Turnarounds in politics are not new. Think Richard Nixon, after his 1962 defeat in California and his farewell news conference, only to be resurrected in 1968. Or Bill Clinton, thought to be mortally wounded after being dogged by the Gennifer Flowers and Vietnam draft controversies, only to go on to defeat a sitting president in 1992.
But “astonishing” may be the word best applicable for Gov. Pat Quinn.
The Illinois Democrat is, in a sense, an accidental governor, reaching the post only after the impeachment, conviction and removal of Rod Blagojevich on corruption charges in January 2009 (see my NPR Political Junkie posts here and here).
Even the fact that he was lieutenant governor was somewhat of a surprise; he had a history of losing elections — for state treasurer in 1986, secretary of state in 1994, U.S. Senate in 1996 (to Dick Durbin), and lt. gov. in 1998. When he tried again, in 2002, for LG, he won the primary, and had the good fortune to wind up on the same ticket as Blagojevich. The ticket won that year, and again in 2006. The rest, as a grand jury would say, is history.
But his history was not supposed to last long. State Attorney General Lisa Madigan was prepared to take him on in the 2010 Democratic primary but decided against it. State Comptroller Dan Hynes (D) did challenge him and came within a whisker of beating him. Quinn then went on to win a full term in November but only in a squeaker against a comparatively unknown, very conservative downstate senator by the name of Bill Brady. Quinn won by 46.8-45.9%.
He survived, but things were still looking bleak. The state had one of the highest unemployment rates in the nation. There were severe pension problems, and his raising taxes didn’t seem to fix much. About a year ago, Public Policy Polling, showing him with a 64% disapproval rating, called him the most unpopular governor in the country. With polls showing her a certain winner against Quinn, Madigan was all but sure to get in the race this time. And former White House Chief of Staff and Commerce Secretary Bill Daley, the brother and son of Chicago mayors, actually did get in.
Then, strange things began to happen. Madigan said no again. Daley withdrew from the race seven weeks after he got in. Incredibly, by the time of the filing deadline, Quinn was being opposed in the March 18 Democratic primary by just one person, a political novice named Tio Hardiman, an anti-violence advocate. Quinn has all but ignored him and refuses to debate before the primary.
Of course, there are reasons why Quinn has escaped serious primary opposition. The state’s economic picture has improved somewhat since last year’s disastrous polling numbers. He’s pushing to raise the Illinois minimum wage from $8.25 to $10 an hour, a popular position, against GOP opposition. To be sure, many of the problems remain, including a still high unemployment rate. Perhaps one reason for the lack of Dem candidates eager to get in the race is because they see it as a lost cause in the general election. But for now, Pat Quinn is counting his lucky stars that he finds himself in the position he’s in today. The question is whether that good luck will continue into November, where one of the Republicans seeking the nomination — Brady, state Sen. Kirk Dillard, state Treasurer Dan Rutherford or venture capitalist Bruce Rauner — will be waiting for him.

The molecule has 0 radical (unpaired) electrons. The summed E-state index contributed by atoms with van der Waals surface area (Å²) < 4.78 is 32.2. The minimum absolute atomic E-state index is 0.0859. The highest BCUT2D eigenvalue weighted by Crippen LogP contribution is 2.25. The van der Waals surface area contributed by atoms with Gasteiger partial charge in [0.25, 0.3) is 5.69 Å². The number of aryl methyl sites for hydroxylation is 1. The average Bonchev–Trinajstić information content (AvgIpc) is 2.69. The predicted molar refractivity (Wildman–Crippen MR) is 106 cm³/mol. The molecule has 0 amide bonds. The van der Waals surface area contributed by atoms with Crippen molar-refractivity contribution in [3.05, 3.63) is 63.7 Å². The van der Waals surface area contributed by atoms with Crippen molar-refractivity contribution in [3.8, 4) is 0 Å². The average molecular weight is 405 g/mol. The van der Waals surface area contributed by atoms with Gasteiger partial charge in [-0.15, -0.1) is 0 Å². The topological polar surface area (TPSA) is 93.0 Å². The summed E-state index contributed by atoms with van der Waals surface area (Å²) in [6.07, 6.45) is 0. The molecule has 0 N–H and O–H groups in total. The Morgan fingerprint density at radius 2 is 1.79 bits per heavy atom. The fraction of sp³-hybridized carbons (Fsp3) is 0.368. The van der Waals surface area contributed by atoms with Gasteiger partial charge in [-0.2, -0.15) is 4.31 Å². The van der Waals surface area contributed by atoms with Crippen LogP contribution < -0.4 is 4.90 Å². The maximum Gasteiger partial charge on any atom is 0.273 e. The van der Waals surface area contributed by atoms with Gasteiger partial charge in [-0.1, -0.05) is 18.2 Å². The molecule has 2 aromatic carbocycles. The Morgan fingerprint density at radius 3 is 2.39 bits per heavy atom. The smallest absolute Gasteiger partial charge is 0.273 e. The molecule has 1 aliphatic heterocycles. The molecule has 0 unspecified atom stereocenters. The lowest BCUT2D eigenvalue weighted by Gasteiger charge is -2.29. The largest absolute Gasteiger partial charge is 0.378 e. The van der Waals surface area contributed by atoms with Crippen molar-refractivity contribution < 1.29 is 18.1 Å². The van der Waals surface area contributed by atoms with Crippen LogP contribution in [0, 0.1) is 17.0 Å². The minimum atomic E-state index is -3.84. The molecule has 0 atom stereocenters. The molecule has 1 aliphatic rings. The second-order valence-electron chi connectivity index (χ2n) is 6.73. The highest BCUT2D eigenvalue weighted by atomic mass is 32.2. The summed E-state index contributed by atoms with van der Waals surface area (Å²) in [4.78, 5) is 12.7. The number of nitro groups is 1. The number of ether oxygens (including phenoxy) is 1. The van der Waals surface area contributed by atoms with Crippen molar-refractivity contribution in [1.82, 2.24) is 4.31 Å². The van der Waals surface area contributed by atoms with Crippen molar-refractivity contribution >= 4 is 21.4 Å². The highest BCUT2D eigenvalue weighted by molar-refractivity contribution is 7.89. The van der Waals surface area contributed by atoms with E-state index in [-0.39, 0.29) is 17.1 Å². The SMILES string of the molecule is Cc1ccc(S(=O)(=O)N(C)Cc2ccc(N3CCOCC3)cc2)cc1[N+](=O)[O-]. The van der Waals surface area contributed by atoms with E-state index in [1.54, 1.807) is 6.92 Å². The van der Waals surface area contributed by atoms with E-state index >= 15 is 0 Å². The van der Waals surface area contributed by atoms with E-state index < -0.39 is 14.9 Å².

On the ballot. Thirty-six gubernatorial contests are up in 2014. Here are my early ratings:
REPUBLICAN SEATS (22):
SAFE REPUBLICAN (12): Alabama (Robert Bentley), Alaska (Sean Parnell), Idaho (Butch Otter), Iowa (Terry Branstad), Kansas (Sam Brownback), Nebraska (open: Dave Heineman term limited), Nevada (Brian Sandoval), New Mexico (Susana Martinez), Oklahoma (Mary Fallin), South Dakota (Dennis Daugaard), Tennessee (Bill Haslam), Wyoming (Matt Mead).
LIKELY/LEANING REPUBLICAN (6): Arizona (open: Jan Brewer term limited), Georgia (Nathan Deal), Michigan (Rick Snyder), Ohio (John Kasich), Texas (open: Rick Perry retiring), Wisconsin (Scott Walker).
TOSSUP (2): Florida (Rick Scott), South Carolina (Nikki Haley).
LIKELY/LEANING LOSSES (2): Maine (Paul LePage), Pennsylvania (Tom Corbett).
DEMOCRATIC SEATS (14):
SAFE DEMOCRATIC (6): California (Jerry Brown), Hawaii (Neil Abercrombie), Maryland (open: Martin O’Malley term limited), New York (Andrew Cuomo), Oregon (John Kitzhaber), Vermont (Peter Shumlin).
LIKELY/LEANING DEMOCRATIC (6): Colorado (John Hickenlooper), Connecticut (Dan Malloy), Massachusetts (open: Deval Patrick retiring), Minnesota (Mark Dayton), New Hampshire (Maggie Hassan), Rhode Island (open: Lincoln Chafee retiring).
TOSSUP (1): Illinois (Pat Quinn).
LIKELY/LEANING LOSSES (1): Arkansas (open: Mike Beebe term limited).
I acknowledge that GOP Govs. Snyder of Mich. and Kasich of Ohio are in serious battles this year. But for now I rate them slightly ahead of their Democratic opposition.
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ON THE CALENDAR:
March 4 — Texas primary.
March 6-8 — Annual meeting of the Conservative Political Action Conference (CPAC), National Harbor, Md.
March 11 — Special election in Florida’s 13th CD to fill the seat left vacant by the October death of Rep. C.W. Bill Young (R).
March 18 — Illinois primary.
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This Day In Political History: Sen. Frank Lautenberg (D-N.J.), the Senate’s oldest member at age 89, announces he will not seek re-election in 2014. He was first elected in 1982 and re-elected twice more before leaving voluntarily in 2000. He came out of retirement in 2002 on behest of Democrats who needed a replacement because their incumbent, Robert Torricelli, whose ethics were under question, was dropping out of the race. He won that year and again in 2008 (Feb. 14, 2013). Lautenberg would die on June 3, less than four months later.
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